Although oil revenue supports the economy when prices are high, it exposes Nigeria to significant volatility in terms-of-trade and government revenue. Consequently, the country's balance of payments is affected by swings in global energy markets. We project the current account to increase marginally to 4.3% this year, from 4.2% in 2019, because of the loss of export revenue associated with lower oil prices, before eventually rising to a small surplus of 0.1% of GDP in 2023. Nigeria's net external debt has been rising over the past few years. We estimate external debt net of liquid external assets (our preferred measure of external leverage) will almost double between 2019 and 2020 to slightly above 60% of current account receipts (CARs) and stabilize thereafter. More importantly, external liquidity will remain under pressure with our estimate of gross external financing needs (all payments to non-residents) averaging 116% of CARs plus usable reserves during 2020-2023.

We project the general government deficit, which includes the federal government, states, and local governments combined, will stand at 5.5% of GDP this year and average 4.3% in 2020-2023. Overall, we forecast that Nigeria's net general government debt stock (consolidating debt at the federal, state, and local government levels, and net of liquid assets) will average 42% of GDP for 2020-2023. We include the Asset Management Corporation of Nigeria debt (AMCON; created to resolve Nigerian banks' nonperforming loans) in our calculations of gross and net debt. We also include CBN bill issuance into our debt stock calculations. In early 2020 the CBN largely stopped rolling over its bills, reducing its stock sharply, and therefore our change in net general government debt stands at 1.5% in 2020, despite a general government deficit of 5.5%.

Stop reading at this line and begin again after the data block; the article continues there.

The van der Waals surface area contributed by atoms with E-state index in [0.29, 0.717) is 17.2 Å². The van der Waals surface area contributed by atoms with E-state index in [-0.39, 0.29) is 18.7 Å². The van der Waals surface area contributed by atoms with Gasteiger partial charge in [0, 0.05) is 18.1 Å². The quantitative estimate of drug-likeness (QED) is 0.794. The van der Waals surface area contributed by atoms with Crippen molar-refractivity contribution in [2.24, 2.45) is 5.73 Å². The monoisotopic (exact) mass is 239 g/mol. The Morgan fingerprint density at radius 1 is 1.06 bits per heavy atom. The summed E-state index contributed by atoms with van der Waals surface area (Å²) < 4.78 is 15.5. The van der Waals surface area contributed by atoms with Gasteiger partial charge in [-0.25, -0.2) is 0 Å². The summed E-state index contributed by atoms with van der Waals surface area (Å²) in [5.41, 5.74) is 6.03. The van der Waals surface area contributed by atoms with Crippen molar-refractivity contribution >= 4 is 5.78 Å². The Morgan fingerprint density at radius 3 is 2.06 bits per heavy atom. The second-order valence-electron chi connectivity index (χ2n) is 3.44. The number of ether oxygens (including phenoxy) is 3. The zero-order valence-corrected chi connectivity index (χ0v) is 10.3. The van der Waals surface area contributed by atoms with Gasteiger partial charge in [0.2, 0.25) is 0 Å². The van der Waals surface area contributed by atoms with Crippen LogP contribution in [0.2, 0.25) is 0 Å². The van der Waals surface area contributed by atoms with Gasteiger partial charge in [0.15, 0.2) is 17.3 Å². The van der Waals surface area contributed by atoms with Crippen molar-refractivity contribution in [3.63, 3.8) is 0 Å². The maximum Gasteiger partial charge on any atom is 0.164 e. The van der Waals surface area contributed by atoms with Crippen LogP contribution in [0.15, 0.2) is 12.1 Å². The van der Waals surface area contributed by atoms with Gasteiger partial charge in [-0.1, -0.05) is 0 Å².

General government revenue as a percentage of GDP is very low compared with peers and is forecast to average only 7% in 2020-2023. This highlights the limited tax generation capacity, partly explained by high portion of informality in the Nigerian economy. We nonetheless note the authorities' recent endeavors to increase revenue streams, especially non-oil revenues. General government debt-servicing costs as a percentage of revenue are high, primarily due to the low general government revenue to GDP. We include interest payments on CBN bills in our calculation of current total interest costs; however, we note that currently the interest on CBN bills is being paid by the CBN and is therefore not a cost borne by the Ministry of Finance. Given the sharp reduction in CBN open market operation (OMO) bills, as well as market conditions, interest cost as percentage of revenues are sharply lower than projected at our last publication--they will rise to 31% in 2020, from 27% in 2019 and below 10% in 2014.